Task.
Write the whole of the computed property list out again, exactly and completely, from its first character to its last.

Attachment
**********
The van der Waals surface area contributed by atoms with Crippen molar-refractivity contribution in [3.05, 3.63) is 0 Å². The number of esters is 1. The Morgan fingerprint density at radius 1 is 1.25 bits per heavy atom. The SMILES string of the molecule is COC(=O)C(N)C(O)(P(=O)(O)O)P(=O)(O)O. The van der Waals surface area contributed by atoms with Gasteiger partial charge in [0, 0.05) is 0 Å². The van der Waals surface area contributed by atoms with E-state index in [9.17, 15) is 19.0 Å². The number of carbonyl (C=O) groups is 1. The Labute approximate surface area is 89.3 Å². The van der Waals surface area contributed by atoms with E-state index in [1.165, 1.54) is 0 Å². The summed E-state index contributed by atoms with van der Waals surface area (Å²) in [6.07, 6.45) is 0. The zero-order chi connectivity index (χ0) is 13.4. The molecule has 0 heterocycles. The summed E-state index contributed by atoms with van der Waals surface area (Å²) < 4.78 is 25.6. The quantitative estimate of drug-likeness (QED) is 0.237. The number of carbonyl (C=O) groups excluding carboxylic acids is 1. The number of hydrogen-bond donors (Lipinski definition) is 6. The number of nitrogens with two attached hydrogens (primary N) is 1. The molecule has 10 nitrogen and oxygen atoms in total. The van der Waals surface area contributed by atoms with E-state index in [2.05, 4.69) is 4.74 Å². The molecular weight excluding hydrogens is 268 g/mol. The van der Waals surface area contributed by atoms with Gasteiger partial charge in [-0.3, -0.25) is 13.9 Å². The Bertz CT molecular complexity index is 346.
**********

The van der Waals surface area contributed by atoms with Crippen molar-refractivity contribution in [3.05, 3.63) is 0 Å². The number of esters is 1. The Morgan fingerprint density at radius 1 is 1.25 bits per heavy atom. The SMILES string of the molecule is COC(=O)C(N)C(O)(P(=O)(O)O)P(=O)(O)O. The van der Waals surface area contributed by atoms with Gasteiger partial charge in [0, 0.05) is 0 Å². The van der Waals surface area contributed by atoms with E-state index in [9.17, 15) is 19.0 Å². The number of carbonyl (C=O) groups is 1. The Labute approximate surface area is 89.3 Å². The van der Waals surface area contributed by atoms with E-state index in [1.165, 1.54) is 0 Å². The summed E-state index contributed by atoms with van der Waals surface area (Å²) in [6.07, 6.45) is 0. The zero-order chi connectivity index (χ0) is 13.4. The molecule has 0 heterocycles. The summed E-state index contributed by atoms with van der Waals surface area (Å²) < 4.78 is 25.6. The quantitative estimate of drug-likeness (QED) is 0.237. The number of carbonyl (C=O) groups excluding carboxylic acids is 1. The number of hydrogen-bond donors (Lipinski definition) is 6. The number of nitrogens with two attached hydrogens (primary N) is 1. The molecule has 10 nitrogen and oxygen atoms in total. The van der Waals surface area contributed by atoms with E-state index in [2.05, 4.69) is 4.74 Å². The molecular weight excluding hydrogens is 268 g/mol. The van der Waals surface area contributed by atoms with Gasteiger partial charge in [-0.3, -0.25) is 13.9 Å². The Bertz CT molecular complexity index is 346.